- How The Common Room is a celebration of the engineering industry, from the past and present to the future
- About some of the special public collections in The Common Room’s world-class library
- How the region’s heritage will be used to perpetuate learning with the next generation
As someone who was lucky enough to enjoy a long career in engineering right here in the North East, I am passionate about supporting innovation in the region.
I started as an electrical engineer at Reyrolle Switchgear, testing and aiding the design of both medium and high voltage circuit breakers, before going on to work in global shipping logistics for Siemens, arranging time-dependant delivery of switchgear substations to Middle and Far Eastern sites, sometimes in remote undeveloped areas.
I became involved with the Mining Institute around 12 years ago, originally just to go along to the wonderful lectures, many of which were geology-based, which I found absolutely fascinating. Eventually I became more involved, renovating furniture, assisting in building maintenance and eventually being involved in governance. Last year I became President.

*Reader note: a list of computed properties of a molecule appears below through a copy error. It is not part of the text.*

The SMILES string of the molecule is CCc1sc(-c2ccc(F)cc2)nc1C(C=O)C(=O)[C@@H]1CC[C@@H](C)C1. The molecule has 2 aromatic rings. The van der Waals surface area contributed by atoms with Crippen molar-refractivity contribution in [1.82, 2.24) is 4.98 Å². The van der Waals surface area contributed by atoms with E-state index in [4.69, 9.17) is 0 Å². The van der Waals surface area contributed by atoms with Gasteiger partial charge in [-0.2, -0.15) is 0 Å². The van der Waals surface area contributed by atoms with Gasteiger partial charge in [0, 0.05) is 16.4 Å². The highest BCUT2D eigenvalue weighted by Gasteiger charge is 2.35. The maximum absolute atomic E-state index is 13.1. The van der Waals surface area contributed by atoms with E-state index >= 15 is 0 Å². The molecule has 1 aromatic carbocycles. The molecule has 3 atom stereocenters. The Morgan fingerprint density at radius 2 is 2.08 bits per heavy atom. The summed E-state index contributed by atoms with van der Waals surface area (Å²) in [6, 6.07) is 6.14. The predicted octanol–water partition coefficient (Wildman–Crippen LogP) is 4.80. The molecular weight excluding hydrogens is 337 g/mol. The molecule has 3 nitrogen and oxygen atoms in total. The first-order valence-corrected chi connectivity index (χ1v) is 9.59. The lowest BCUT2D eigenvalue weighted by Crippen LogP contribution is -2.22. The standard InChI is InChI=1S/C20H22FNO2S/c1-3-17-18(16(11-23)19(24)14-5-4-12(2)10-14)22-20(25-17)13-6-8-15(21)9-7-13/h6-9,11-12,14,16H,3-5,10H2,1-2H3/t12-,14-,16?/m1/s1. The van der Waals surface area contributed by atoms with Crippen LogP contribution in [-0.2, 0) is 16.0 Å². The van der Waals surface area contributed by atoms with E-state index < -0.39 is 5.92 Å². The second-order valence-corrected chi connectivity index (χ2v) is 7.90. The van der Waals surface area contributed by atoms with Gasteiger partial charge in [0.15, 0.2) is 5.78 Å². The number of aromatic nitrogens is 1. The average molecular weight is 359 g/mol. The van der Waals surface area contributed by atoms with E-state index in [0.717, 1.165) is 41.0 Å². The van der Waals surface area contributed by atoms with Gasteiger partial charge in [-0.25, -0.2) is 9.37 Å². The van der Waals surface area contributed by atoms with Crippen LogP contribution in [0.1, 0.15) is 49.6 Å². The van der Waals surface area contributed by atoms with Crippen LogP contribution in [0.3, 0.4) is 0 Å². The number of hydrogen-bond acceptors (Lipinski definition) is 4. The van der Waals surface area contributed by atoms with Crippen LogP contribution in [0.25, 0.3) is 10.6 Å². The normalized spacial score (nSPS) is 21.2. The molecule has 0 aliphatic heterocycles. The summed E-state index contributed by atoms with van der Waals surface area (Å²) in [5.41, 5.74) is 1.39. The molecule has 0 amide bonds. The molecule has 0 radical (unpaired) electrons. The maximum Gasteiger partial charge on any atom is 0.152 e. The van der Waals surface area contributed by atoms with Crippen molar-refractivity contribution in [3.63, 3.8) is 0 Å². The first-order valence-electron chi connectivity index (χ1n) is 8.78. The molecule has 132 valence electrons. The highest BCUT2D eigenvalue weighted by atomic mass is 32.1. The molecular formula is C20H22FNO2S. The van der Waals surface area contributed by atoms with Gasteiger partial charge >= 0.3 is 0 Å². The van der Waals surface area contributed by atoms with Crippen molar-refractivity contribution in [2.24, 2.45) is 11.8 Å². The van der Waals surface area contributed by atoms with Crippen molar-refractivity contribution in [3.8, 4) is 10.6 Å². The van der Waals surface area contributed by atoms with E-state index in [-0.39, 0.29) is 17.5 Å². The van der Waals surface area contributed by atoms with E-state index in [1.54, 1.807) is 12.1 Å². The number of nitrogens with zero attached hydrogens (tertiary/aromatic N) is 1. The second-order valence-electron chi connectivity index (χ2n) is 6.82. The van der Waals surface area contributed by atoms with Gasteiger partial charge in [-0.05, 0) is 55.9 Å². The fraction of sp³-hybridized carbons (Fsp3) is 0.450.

Alongside this work, I am a volunteer with The Common Room, helping with everything from moving exhibitions to staffing at events.
I strongly believe in educating young people and encouraging them to think about working in engineering. For me, the concept of The Common Room is inspirational and I am honoured to play a role in what it’s looking to achieve.
It is really important to instil in our young people a sense of pride in our regional heritage. Not only did we have mining, we had shipbuilding and railways. We should make sure people know about the great things the North East has given the world.
The Common Room celebrates all of this. The Graft and Glory exhibition, for example, is absolutely magnificent. It tells the story of how innovators and engineers from the North East have been at the forefront of the engineering industry, from the development of the first passenger railway in the 1800s, through to today’s renewable energy projects.
It is this celebration of our history that is important because this inspires the next generation. We want to help young people. The mining may be gone now but the engineering is still going strong in the North East and we want to see young people aspire to have careers in this area.
Dawn of a new era